The Verdict: Not Guilty, Part 1 (Understanding God’s Great Salvation #46)

The Bible says in Romans 5:1: “Therefore being justified by faith, we have peace with God through our Lord Jesus Christ:”

Today’s God’s Great Salvation quote is from John R. Rice. He said: “When you get saved, you get saved not because you deserve it, but because you simply let God save you and because you confess your own poor sinful state and your inability to save yourself.”

Our topic today is titled The Verdict: Not Guilty (Part 1) from the book, “So Great Salvation: What it Means to Believe in Jesus Christ” by Dr. Charles Ryrie.

Justification is one of those important words in the Scriptures that is either seldom defined or poorly defined. It simply means “to announce the verdict ‘not guilty.’”


Justification does not make a person “not guilty”; it announces the fact that the individual is not guilty before God. Or to put the concept of “not guilty” positively, justification announces that the person is righteous before God. Again, it does not make the person righteous, but announces the fact that he is righteous.

As part of the Old Testament law for Israel, one of the provisions was this: “If there is a dispute between men and they go to court, … the judges decide their case, and they justify the righteous and condemn the wicked.” The judges did not make the person righteous or wicked, nor could they. He was already righteous or wicked when he appeared before the judges. What they did was examine the case and pronounce the verdict. They did not change the person’s character or actions; they announced a verdict that they believed to be true and verified.

When King Solomon stood before his subjects at the dedication of his temple, part of his prayer was this: “If a man sins against his neighbor and is made to take an oath, and he comes and takes an oath before Your altar in this house, then hear in heaven and act and judge Your servants, condemning the wicked by bringing his way on his own head and justifying the righteous by giving him according to his righteousness.”

Again it is quite clear that the person is righteous or wicked before the verdict is rendered. The verdict does not make him so; it announces what is so.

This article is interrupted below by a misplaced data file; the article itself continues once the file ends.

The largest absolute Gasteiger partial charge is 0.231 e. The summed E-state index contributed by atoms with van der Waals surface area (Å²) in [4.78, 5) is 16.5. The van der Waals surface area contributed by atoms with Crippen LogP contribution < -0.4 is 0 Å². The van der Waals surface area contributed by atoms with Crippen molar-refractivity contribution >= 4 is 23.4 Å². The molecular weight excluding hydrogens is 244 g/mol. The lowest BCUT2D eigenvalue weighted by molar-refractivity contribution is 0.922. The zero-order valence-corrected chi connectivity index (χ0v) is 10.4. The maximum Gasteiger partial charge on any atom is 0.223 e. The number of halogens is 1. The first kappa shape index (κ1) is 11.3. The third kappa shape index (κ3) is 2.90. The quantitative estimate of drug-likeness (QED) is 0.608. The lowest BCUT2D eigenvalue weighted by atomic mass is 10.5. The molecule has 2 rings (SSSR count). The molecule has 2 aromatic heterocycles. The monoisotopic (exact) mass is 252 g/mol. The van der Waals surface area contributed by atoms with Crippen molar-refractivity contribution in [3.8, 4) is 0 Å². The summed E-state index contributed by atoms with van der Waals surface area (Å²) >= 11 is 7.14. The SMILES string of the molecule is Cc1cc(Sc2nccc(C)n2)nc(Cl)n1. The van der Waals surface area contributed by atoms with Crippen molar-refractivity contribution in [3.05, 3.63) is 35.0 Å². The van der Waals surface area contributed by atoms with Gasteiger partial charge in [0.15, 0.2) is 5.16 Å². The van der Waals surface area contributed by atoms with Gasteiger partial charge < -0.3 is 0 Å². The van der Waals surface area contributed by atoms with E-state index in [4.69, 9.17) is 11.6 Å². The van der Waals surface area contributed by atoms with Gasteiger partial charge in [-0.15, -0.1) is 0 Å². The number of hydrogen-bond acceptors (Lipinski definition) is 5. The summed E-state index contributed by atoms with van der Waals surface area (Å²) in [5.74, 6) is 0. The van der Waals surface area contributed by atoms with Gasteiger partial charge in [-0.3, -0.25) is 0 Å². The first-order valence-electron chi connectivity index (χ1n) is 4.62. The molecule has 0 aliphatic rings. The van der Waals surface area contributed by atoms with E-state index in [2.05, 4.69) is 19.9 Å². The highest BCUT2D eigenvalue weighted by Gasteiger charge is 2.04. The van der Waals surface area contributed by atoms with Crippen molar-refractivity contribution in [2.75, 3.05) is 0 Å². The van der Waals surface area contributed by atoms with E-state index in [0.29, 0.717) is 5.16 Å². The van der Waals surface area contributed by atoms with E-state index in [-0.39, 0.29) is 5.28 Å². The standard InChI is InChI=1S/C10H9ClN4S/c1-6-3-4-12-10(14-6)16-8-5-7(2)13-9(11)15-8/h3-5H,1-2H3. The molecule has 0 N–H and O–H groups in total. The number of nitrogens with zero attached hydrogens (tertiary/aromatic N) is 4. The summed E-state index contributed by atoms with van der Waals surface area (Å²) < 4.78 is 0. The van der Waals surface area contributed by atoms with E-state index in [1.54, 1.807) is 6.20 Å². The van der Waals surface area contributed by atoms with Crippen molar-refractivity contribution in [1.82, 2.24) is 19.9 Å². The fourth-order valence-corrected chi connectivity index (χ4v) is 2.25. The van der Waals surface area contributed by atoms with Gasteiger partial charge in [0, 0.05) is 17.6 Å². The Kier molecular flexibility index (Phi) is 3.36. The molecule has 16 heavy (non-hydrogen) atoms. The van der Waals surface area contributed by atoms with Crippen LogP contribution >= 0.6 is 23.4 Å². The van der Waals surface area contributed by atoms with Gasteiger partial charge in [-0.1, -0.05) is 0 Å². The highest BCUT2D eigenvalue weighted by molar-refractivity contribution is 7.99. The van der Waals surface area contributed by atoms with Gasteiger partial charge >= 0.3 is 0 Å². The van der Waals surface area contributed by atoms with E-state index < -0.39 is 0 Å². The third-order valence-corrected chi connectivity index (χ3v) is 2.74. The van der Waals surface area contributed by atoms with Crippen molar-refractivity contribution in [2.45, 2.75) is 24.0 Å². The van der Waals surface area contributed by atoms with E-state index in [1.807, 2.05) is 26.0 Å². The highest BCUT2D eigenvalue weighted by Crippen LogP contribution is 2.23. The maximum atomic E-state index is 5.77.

The courtroom, therefore, is the stage for the concept of justification. When the judge justifies the person standing before him, he announces that the person is not guilty of whatever the charge was. In the courtroom of God, He announces not only that the sinner who has believed in Jesus is not guilty, but that he is perfectly righteous before Him. Justification includes more than bare acquittal. The judge is not only saying that the one standing before him may go without penalty, but he also declares that as far as the law is concerned, the person is blameless and righteous.

What is the Gospel? Part 3 (Understanding God’s Great Salvation #12)

The Bible says in Romans 4:23-25: “Now it was not written for his sake alone, that it was imputed to him; But for us also, to whom it shall be imputed, if we believe on him that raised up Jesus our Lord from the dead; Who was delivered for our offences, and was raised again for our justification.”

Allow me to share with you some commentary on this passage from the Bible Knowledge Commentary by Dr. John F. Walvoord and Dr. Roy B. Zuck:

Mentioning the Lord Jesus led Paul to state again the Savior’s central place in God’s program of providing righteousness for sinful people by grace through faith. Both Christ’s death and His resurrection are essential to that work of justification. He was delivered over (by God the Father) to death for our sins. Though not a direct quotation, these words in substance are taken from Isaiah 53:12. Also He was raised to life for our justification. Christ’s death as God’s sacrificial Lamb was to pay the redemptive price for the sins of all people so that God might be free to forgive those who respond by faith to that provision. Christ’s resurrection was the proof (or demonstration and vindication) of God’s acceptance of Jesus’ sacrifice. Thus because He lives, God can credit His provided righteousness to the account of every person who responds by faith to that offer.